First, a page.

Lighting accounts for 25 percent of total energy usage in a typical U.S. office building and waste heat generated by artificial lighting contributes significantly to the total cooling load. Both of these facts make optimizing natural daylight and controlling artificial lighting, critical components in achieving net zero buildings. Daylight is the most efficient lighting source.
To fully take advantage of lighting as a net zero input, buildings should be oriented on sites correctly to maximize the amount of windows in a building. Designers can save energy by optimizing natural daylighting, gaining passive solar heat in winter and minimizing solar heat gain through windows.
Steve Fronek, PE, LEED Green Associate and vice president of technical services at Wausau Window and Wall Systems in Wausau, Wis., believes when aiming for net zero, “window or curtainwall manufacturers should have a
‘seat at the table’ to leverage their intimate knowledge of system capabilities, trade-offs and costs. Interestingly, the most basic properties of glazing system-size and configuration-can be the most impactful.”
To further maximize the power of the sun,solar panels can convert solar radiation to electrical energy. Net zero buildings generally require a suite of several solar panels to supply an adequate amount of energy. Photovoltaics’ zero-emission energy reduces greenhouse gases and pollution. Solar technology is constantly evolving with increased efficiencies and energy storage capabilities.
6. Cheaper than you think.
Net zero energy commercial buildings are both more feasible and affordable than people think, so says a report from the New Buildings Institute (NBI) and the Zero Energy Commercial Building Consortium (CBC).
The report is titled “Getting to Zero 2012 Status Update: A First Look at the Cost and Features of Zero Energy Commercial Buildings.” According to it, the incremental costs for net zero building energy efficiency features range from 3 to 18 percent, depending on building type, size, climate and other variables.
As the larger office buildings market moves toward net zero, minimizing electrical loads from plug-in equipment and appliances, along with other miscellaneous or “unregulated” loads is a priority, the report says. The emergence of new technologies will also be a factor in expanding to more building types, NBI says.
Adopting these new energy-saving technologies may have high initial cost implications, but the ROI these costs bring is quick and the reduced energy savings last for many years afterwards. “Our customers have reported ROIs in as short as 18 months to a maximum of three years for LED purchases, depending on the application of the LEDs and the use of the building,” Bisberg says.
The key to selling the net zero idea is moving building owners from a commodity to a value-based mindset. “Have them focus more on the ROI many of these technologies bring and value the long-term cost savings more than the short term, up-front costs of analysis, products and construction,” Bisberg adds. “Additionally, there are the marketing and’good will’ publicity benefits that society attaches to a company that is visionary enough to construct a net zero building at this time, verses a conventional building or even a LEED one.”
7. Earlier is better.
When aiming for net zero, earlier is better. The greatest potential for savings and the most cost-effective strategies often originate in building design. Whether conceiving a building to make use of appropriate solar orientation, or land use planned to minimize transportation distances, a manufacturing process development that includes minimizing energy use, it is in the design stage that highly cost-effective strategies for making an impact are selected. Furthermore, such options, when ignored, represent “lost opportunities” that are impossible or cost prohibitive to achieve later in a project’s life.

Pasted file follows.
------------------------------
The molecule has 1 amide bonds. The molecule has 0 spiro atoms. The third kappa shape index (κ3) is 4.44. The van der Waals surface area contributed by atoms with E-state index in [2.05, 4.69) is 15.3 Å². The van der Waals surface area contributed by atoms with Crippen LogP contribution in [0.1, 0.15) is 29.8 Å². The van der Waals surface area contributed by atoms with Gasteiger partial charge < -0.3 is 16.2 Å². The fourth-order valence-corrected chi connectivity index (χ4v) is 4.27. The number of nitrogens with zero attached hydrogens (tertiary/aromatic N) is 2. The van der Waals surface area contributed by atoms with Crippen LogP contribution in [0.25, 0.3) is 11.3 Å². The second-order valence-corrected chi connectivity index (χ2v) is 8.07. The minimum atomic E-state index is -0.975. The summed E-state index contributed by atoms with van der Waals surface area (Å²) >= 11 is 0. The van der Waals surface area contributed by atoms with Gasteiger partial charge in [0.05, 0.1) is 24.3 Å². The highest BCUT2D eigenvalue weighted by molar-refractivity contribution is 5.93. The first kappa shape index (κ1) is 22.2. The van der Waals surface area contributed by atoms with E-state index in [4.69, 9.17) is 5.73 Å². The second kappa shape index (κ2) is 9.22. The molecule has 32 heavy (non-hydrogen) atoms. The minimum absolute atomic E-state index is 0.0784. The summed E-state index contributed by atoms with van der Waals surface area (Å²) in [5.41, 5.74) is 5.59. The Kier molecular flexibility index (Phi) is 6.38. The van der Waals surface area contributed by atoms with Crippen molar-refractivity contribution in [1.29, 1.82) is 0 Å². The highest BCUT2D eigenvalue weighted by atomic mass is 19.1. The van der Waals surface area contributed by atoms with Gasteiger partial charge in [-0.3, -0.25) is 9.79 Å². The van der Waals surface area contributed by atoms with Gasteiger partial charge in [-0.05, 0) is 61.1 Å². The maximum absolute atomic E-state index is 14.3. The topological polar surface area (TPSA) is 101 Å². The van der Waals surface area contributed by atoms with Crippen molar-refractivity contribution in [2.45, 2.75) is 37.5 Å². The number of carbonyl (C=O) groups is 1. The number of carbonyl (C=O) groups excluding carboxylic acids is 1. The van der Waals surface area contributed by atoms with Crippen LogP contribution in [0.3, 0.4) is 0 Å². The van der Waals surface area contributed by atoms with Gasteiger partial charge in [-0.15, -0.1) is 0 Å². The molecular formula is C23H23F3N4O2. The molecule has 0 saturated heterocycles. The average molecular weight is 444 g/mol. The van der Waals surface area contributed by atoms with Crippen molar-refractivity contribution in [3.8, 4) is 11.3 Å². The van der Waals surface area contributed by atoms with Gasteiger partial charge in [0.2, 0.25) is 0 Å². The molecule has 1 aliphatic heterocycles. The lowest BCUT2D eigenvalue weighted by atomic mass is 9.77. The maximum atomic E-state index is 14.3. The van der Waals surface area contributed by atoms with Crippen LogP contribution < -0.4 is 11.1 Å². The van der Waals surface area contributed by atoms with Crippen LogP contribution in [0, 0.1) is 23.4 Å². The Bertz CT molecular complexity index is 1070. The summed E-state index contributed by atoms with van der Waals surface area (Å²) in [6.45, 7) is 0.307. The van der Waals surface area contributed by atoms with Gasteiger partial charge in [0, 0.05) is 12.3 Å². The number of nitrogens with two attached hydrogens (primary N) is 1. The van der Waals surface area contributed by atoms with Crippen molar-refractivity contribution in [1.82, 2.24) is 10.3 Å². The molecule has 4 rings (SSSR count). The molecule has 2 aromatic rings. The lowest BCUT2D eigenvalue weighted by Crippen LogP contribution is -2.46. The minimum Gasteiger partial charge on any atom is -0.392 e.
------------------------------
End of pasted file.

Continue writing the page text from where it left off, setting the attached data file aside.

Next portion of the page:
It is in the design stage when the energy performance of and interaction between interrelated building components creates opportunities to build net zero buildings economically. Integrating building component energy performance creates tradeoffs that can pay for substantial performance improvements without dramatically increasing cost to build. This is what is commonly called a “whole building” approach to design.
“Unfortunately, for many contractors this whole building design approach takes them out of their comfort zone, as they rely heavily on individual suppliers for recommendations and design advice, and the suppliers may not be excited about making trade-offs that reduce their share of the project,” says Justin Harkins, national sales manager at Thermal Design Inc., Stoughton, Wis. “As a result, attempts at net zero buildings are often limited to very high-end projects that can budget for substantial independent engineering costs.”
Thermal Design offers Simple Saver SynergyDesign services to metal building contractors that allow them to perform rapid design analysis, make design tradeoffs, estimate cost differences, calculate energy savings, simulate energy consumption, and facilitate energy related government and utility incentives for the project.
8. They’re becoming required.
The California Energy Commission (CEC) is requiring residential buildings in California to be net zero energy by 2020 and commercial buildings by 2030.
California’s action plan offers common-sense strategies for moving the market toward net zero energy performance. Raising minimum energy performance through codes, expanding energy codes to address all energy end uses, developing financial tools for supporting net zero energy construction, and supporting integrated design are all mentioned as strategies for new construction. For existing buildings, the action plan suggests tightening code thresholds, requiring energy and carbon emissions labeling, and supporting occupant feedback and training. Several California utilities are already working on pilot projects and local governments are already adopting standards more stringent than the state standards.